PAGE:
Come Cry a Happy Tear with Alex Trebek

A great idea for the “I am not a robot” Captcha guys would be to play that video instead of a “how many pictures have crosswalks” authenticator. If a tear doesn’t splash on the fingerprint reader, you fail. You are a mechanical person, and I do not trust you.

I’m on to you Watson.

Alex Trebek has always been around. Consistently stern, but caring. I always think about an exchange he had with A.J. Jacobs, a writer who wanted to expose his smugness.

I find out my fellow Esquire editor Andy is looking for a writer to interview Alex Trebek, host of Jeopardy! I plead with him for the assignment. How could I not? I mean, Jeopardy!–the pot of gold at the end of my project. And Alex Trebek! The world’s most famous know-it-all.

“I’m a big Trebek fan,” I tell Andy. “Huge Trebek fan.” Andy–who eventually relents–is no moron. He knows I’m reading the encyclopedia and have an ulterior motive: me versus Trebek. A knowledge showdown.
Truth is, I have conflicted feelings about Trebek. On the one hand, I love Jeopardy! and respect the way he runs the show with stern colonel-like authority–not a moment wasted on buffoonery. On the other hand, I want to pop Trebek in his smug Canadian mouth. I mean, this is the man who pretends to know every potent potable and every presidential pet, who oozes faux sympathy for mistaken contestants with his famously condescending “sorry,” who pronounces “burrito” as if he went to kindergarten with Fidel Castro and “Volkswagen” as if he grew up on the
banks of the Rhine. Plus, my friend who writes about TV says that in real life Trebek is kind of rude. All the better.

This will be my chance to expose him for what he is: some guy with a ridiculous mustache who reads the answers off the cards. That’s right, folks: he has the answers already!

That was the plan, anyway. But if I was hoping to impress Trebek with my superior intelligence, things didn’t get off to the best start. The day after I flew to Los Angeles, I drove my rented compact to Trebek’s Beverly Hills mansion and rang the bell.

Trebek’s son answers, and tells me his dad is out back, waving vaguely in the direction of the yard. The yard in question is an elaborate landscape, with lots of trees and walls and bushes and paths, and after a brief walk, I run into a Mexican gardener. “I’m looking for Alex Trebek,” I say. He waves me back. I pass another Mexican gardener, who waves me even farther back. I get to a third Mexican gardener. He is on his knees, a look of intense concentration on his face as he digs a hole. By this time, I’m getting a little frustrated. “I’m looking for Alex Trebek,” I say, a bit too sharply. I am about to clarify with a “Donde esta Senor Trebek?” but I don’t have a chance.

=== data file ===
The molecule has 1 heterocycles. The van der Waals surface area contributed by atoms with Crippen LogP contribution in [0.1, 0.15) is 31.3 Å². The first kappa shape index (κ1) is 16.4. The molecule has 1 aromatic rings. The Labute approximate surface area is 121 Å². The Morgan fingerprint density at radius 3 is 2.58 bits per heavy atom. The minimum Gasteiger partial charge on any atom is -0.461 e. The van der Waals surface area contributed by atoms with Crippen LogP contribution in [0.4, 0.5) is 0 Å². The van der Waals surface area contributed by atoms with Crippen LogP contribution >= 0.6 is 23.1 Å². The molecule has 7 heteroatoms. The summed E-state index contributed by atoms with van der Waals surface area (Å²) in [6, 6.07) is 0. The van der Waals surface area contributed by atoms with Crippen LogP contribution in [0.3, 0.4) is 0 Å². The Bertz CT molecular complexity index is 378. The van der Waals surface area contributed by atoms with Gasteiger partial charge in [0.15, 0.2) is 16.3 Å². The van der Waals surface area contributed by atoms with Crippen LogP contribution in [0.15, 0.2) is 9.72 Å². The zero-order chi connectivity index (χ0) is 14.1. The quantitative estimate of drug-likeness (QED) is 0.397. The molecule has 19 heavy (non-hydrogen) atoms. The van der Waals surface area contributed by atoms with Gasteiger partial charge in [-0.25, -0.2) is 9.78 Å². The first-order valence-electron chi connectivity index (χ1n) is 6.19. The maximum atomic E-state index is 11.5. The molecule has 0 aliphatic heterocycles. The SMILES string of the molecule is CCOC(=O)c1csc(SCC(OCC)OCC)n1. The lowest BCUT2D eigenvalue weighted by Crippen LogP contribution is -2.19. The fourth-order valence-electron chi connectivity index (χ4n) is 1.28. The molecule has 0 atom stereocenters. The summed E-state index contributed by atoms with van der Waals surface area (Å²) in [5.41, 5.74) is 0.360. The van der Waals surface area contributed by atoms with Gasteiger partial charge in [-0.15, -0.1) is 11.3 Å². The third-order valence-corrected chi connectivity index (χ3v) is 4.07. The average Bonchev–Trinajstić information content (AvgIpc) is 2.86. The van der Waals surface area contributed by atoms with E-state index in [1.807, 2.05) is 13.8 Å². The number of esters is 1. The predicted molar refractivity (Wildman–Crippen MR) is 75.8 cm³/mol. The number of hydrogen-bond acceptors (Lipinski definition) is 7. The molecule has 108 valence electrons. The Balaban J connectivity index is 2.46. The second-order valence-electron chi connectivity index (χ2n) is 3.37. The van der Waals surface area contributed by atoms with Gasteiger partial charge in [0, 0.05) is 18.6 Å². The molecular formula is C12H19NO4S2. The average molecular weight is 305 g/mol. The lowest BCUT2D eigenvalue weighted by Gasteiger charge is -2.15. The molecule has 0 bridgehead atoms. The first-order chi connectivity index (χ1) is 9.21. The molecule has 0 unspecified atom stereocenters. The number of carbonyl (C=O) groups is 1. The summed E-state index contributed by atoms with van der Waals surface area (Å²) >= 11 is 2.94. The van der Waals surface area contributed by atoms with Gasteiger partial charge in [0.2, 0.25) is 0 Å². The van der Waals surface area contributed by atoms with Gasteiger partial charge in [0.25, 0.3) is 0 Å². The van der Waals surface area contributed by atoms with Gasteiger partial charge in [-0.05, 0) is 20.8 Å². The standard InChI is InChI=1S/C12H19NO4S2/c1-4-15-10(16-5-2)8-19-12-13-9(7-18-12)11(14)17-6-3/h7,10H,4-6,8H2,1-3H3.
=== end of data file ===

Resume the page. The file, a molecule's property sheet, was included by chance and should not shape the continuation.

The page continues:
“You found him,” says the gardener. He stands up, takes off his thick soiled glove, and comes to shake my hand. This is not good. As an experienced journalist, I probably should have been able to pick out Alex Trebek inside the perimeter of Alex Trebek’s own property. But in my defense, Trebek is wearing a baseball cap, his hair is grayer than I thought–and where the hell is his mustache? Turns out he shaved it off a few years ago. Okay, a little more research might have been advisable. It’s about five seconds into my alleged know-it-all showdown, and I’m feeling about as clever as, say, Jennifer Love Hewitt on Celebrity Jeopardy.

That book is The Know-It-All: One Man’s Humble Quest to Become the Smartest Person in the World.

I think that’s how you credit a quote from a book, but I’m not classically trained. Please don’t kill me, Austin.

Needless to say, the videos Alex is making are more for us and not him. I gamble he will (or has already) recorded his Final Jeopardy goodbye to his millions of adoring fans.

We will stay strong and fight on until that final answer is “This disease took the life of many people you love, but was finally cured.”

“What is Cancer?”

-grit

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